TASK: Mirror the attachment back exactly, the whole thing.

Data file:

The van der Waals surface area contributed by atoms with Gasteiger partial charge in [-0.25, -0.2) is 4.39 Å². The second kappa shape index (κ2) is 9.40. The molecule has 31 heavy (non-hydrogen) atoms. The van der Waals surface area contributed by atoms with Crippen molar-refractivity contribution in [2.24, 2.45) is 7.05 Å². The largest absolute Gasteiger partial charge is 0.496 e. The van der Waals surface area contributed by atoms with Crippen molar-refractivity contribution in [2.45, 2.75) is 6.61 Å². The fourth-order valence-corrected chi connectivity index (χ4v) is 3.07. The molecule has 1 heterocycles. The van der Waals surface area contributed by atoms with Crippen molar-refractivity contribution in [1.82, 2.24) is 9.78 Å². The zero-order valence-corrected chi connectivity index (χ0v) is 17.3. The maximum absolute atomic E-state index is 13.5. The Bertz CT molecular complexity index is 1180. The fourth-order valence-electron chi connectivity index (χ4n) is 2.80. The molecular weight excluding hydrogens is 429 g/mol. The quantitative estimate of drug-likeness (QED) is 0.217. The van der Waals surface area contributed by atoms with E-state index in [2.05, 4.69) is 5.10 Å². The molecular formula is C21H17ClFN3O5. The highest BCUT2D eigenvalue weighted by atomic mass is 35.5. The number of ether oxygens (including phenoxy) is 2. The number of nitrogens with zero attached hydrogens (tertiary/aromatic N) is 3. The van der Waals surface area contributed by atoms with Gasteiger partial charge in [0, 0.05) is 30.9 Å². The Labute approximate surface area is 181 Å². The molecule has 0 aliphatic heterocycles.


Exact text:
The van der Waals surface area contributed by atoms with Gasteiger partial charge in [-0.25, -0.2) is 4.39 Å². The second kappa shape index (κ2) is 9.40. The molecule has 31 heavy (non-hydrogen) atoms. The van der Waals surface area contributed by atoms with Crippen molar-refractivity contribution in [2.24, 2.45) is 7.05 Å². The largest absolute Gasteiger partial charge is 0.496 e. The van der Waals surface area contributed by atoms with Crippen molar-refractivity contribution in [2.45, 2.75) is 6.61 Å². The fourth-order valence-corrected chi connectivity index (χ4v) is 3.07. The molecule has 1 heterocycles. The van der Waals surface area contributed by atoms with Crippen molar-refractivity contribution in [1.82, 2.24) is 9.78 Å². The zero-order valence-corrected chi connectivity index (χ0v) is 17.3. The maximum absolute atomic E-state index is 13.5. The Bertz CT molecular complexity index is 1180. The fourth-order valence-electron chi connectivity index (χ4n) is 2.80. The molecular weight excluding hydrogens is 429 g/mol. The quantitative estimate of drug-likeness (QED) is 0.217. The van der Waals surface area contributed by atoms with E-state index in [2.05, 4.69) is 5.10 Å². The molecular formula is C21H17ClFN3O5. The highest BCUT2D eigenvalue weighted by atomic mass is 35.5. The number of ether oxygens (including phenoxy) is 2. The number of nitrogens with zero attached hydrogens (tertiary/aromatic N) is 3. The van der Waals surface area contributed by atoms with Gasteiger partial charge in [0, 0.05) is 30.9 Å². The Labute approximate surface area is 181 Å². The molecule has 0 aliphatic heterocycles.